talking about knowledge. Knowledge
includes abstractions and
generalizations of voluminius material. These are typically
less precise and
cannot be easily objectively verified.
Many definitions, necessary to organize systems, are knowledge
as well; we look towards experts for the definitions which are
important building stones for further
abstractions, categorization,
and generalization [SS77].
This definition permits us to now make processing distinctions between data and knowledge.
Since data reflects the current state of the world at the level of instances it will include much detail, will be voluminous,
and will appear in reports which are used at lower levels of the enterprise for verification. Where instances change
rapidly much data must be collected over time as well if a complete historical picture is desired.
Knowledge will not to change as frequently. Knowledge may be complex but will deal with generalizations and hence
refer to entity types rather than to entity instances.
The differences also mean that different data structures may be appropriate for the representation of data and the
representation of knowledge, at least in the pre-processing stages before the decision-making process occurs.
Structures for data are often simple, to accommodate frequent updates; knowledge, being updated by experts or
learning systems, can benefit from more complex representations.
Consistency of Data and Knowledge
Data which are newly aquired may conflict with existing knowledge. Integrity constraints in databases may prevent
some such data to be entered, to protect the database. Other data will enter, perhaps altering the generalizations made
in the associated knowledge base. For instance, QUIST makes the assumption, acquired from human experts, that
supertankers are not found in the Mediterranean [King80]. This generally valid assumption has only an economic, but
not a legal or a physical basis. It may be violated by unusual instances, perhaps a supertanker enters the Mediterranean
for repairs. For query optimization in the domain of transportation the QUIST generalization, attached to the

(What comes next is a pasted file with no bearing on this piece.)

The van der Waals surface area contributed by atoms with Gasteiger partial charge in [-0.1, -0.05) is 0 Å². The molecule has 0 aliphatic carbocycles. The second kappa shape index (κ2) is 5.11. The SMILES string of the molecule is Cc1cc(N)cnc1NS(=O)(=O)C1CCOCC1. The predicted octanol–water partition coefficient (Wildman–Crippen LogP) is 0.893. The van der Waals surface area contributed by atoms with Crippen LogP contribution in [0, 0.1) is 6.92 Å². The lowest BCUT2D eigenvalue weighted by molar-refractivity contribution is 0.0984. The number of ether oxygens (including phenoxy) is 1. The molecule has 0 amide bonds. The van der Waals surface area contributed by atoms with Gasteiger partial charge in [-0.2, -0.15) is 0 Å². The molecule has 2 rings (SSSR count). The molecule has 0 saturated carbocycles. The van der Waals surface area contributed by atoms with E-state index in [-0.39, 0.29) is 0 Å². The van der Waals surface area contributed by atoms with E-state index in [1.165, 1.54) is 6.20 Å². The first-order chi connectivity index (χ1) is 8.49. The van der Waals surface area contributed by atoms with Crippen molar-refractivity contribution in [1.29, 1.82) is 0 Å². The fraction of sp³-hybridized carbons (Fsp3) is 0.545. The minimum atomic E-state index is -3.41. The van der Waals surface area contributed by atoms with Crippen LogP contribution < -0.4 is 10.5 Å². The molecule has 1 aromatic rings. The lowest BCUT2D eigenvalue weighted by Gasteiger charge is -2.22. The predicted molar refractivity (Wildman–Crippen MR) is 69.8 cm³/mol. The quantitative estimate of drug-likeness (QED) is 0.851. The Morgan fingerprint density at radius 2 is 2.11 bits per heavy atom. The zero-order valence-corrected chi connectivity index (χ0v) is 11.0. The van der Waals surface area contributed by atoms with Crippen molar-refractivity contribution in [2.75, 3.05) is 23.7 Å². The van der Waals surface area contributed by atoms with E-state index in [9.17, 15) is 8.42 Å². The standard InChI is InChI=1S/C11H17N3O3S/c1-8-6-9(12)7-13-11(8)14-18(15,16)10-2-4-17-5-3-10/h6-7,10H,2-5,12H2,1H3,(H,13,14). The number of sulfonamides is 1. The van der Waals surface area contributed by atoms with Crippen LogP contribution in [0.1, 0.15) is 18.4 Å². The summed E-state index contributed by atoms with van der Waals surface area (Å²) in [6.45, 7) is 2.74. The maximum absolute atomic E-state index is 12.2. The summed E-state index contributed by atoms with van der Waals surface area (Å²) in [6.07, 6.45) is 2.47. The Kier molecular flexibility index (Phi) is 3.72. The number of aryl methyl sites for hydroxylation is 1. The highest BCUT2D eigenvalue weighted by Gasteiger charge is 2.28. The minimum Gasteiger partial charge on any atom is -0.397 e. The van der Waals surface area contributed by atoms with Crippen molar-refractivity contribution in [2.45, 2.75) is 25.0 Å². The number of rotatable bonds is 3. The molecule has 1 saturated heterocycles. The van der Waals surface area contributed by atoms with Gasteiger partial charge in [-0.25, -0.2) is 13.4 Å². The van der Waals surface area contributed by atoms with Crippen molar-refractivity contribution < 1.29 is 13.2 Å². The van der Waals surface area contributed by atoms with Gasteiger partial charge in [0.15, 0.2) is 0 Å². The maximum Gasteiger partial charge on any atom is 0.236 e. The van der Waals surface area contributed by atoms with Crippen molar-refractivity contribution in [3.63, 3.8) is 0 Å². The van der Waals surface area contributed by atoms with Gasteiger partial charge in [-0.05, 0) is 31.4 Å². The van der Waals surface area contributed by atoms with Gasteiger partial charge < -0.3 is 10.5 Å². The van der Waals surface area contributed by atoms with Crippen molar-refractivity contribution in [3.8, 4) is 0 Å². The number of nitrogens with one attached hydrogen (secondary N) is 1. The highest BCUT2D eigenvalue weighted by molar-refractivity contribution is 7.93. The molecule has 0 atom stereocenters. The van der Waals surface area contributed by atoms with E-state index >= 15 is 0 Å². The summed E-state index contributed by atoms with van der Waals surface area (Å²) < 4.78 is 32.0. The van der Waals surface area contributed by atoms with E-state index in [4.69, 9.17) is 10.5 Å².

abstraction of ``supertanker'', will remain valid.
Many artificial intelligence systems deal with expert provided estimates of uncertainty of knowledge. If the
uncertainty is quantified, as in MYCIN and its successors, new instances of conflicting data will increase the degree of
uncertainty [Shor73]. Learning techniques must be embedded to automate updating of certainty factors.
Systems which do not manage uncertainty, as those based on logic, have a problem dealing with conflicting data.
Checking for conflicts is in itself costly. When a conflict is Identified either the data must be considered to be in error
or the knowledge must be false. Without an expert's presence the former alternative must be taken, even if now the
state of the real world is not correctly represented.
An expert, before revising the knowledge, will verify the data, since in large databases we will always find some
erroneous observations. Even in the case that the data is verified to be correct then the general base knowledge may
not be wrong, it is more likely that it was incomplete. Now new knowledge must be added which will cover the case in
question and similar cases which can be foreseen.
Note that in this discussion the role of data versus knowledge seems obvious. We have found the distinction clear in all
our experiments [Wie84].
We must, however consider problems of our definition of data and knowledge. Items which appear as data at a higher
level in the enterprise may appear to be knowledge to personnel involved in a lower level. In general, the assignment
of data and knowledge is situation dependent. In large-scale systems which serve multiple objectives some further
categorization may be necessary.
Unfortunately, we have no practical experience in dealing with this degree of complexity. Neither have seen results of
systems of such scope.
One candidate information system structure is to permit multiple layers, and let the knowledge component of one
system layer become the supporting data for the next system layer. Such a structure appears to be nice and general but